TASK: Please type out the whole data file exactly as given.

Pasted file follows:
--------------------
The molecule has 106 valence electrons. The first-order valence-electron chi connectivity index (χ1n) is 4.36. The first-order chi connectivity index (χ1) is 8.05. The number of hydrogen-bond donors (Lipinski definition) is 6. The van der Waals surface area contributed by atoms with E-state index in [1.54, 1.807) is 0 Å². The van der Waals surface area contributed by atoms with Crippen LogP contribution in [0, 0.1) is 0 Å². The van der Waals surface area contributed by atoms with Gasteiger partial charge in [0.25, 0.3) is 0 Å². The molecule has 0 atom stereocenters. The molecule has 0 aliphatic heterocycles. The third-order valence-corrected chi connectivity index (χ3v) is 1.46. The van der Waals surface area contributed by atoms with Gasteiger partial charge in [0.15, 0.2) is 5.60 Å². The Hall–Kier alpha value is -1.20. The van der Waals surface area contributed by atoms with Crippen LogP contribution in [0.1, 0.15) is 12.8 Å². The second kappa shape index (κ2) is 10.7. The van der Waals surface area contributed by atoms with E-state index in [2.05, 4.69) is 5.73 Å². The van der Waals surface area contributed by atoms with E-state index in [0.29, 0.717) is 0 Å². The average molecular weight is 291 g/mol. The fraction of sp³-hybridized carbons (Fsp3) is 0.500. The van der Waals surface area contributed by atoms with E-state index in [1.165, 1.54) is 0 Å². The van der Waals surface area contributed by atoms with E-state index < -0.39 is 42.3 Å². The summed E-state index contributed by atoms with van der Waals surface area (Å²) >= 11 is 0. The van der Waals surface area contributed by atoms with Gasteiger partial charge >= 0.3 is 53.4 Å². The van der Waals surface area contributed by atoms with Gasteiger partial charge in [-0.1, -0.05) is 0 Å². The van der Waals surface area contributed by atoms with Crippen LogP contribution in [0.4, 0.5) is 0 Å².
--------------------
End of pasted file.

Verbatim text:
The molecule has 106 valence electrons. The first-order valence-electron chi connectivity index (χ1n) is 4.36. The first-order chi connectivity index (χ1) is 8.05. The number of hydrogen-bond donors (Lipinski definition) is 6. The van der Waals surface area contributed by atoms with E-state index in [1.54, 1.807) is 0 Å². The van der Waals surface area contributed by atoms with Crippen LogP contribution in [0, 0.1) is 0 Å². The van der Waals surface area contributed by atoms with Gasteiger partial charge in [0.25, 0.3) is 0 Å². The molecule has 0 atom stereocenters. The molecule has 0 aliphatic heterocycles. The third-order valence-corrected chi connectivity index (χ3v) is 1.46. The van der Waals surface area contributed by atoms with Gasteiger partial charge in [0.15, 0.2) is 5.60 Å². The Hall–Kier alpha value is -1.20. The van der Waals surface area contributed by atoms with Crippen LogP contribution in [0.1, 0.15) is 12.8 Å². The second kappa shape index (κ2) is 10.7. The van der Waals surface area contributed by atoms with E-state index in [2.05, 4.69) is 5.73 Å². The van der Waals surface area contributed by atoms with E-state index in [0.29, 0.717) is 0 Å². The average molecular weight is 291 g/mol. The fraction of sp³-hybridized carbons (Fsp3) is 0.500. The van der Waals surface area contributed by atoms with E-state index in [1.165, 1.54) is 0 Å². The van der Waals surface area contributed by atoms with E-state index < -0.39 is 42.3 Å². The summed E-state index contributed by atoms with van der Waals surface area (Å²) >= 11 is 0. The van der Waals surface area contributed by atoms with Gasteiger partial charge >= 0.3 is 53.4 Å². The van der Waals surface area contributed by atoms with Gasteiger partial charge in [-0.1, -0.05) is 0 Å². The van der Waals surface area contributed by atoms with Crippen LogP contribution in [0.4, 0.5) is 0 Å².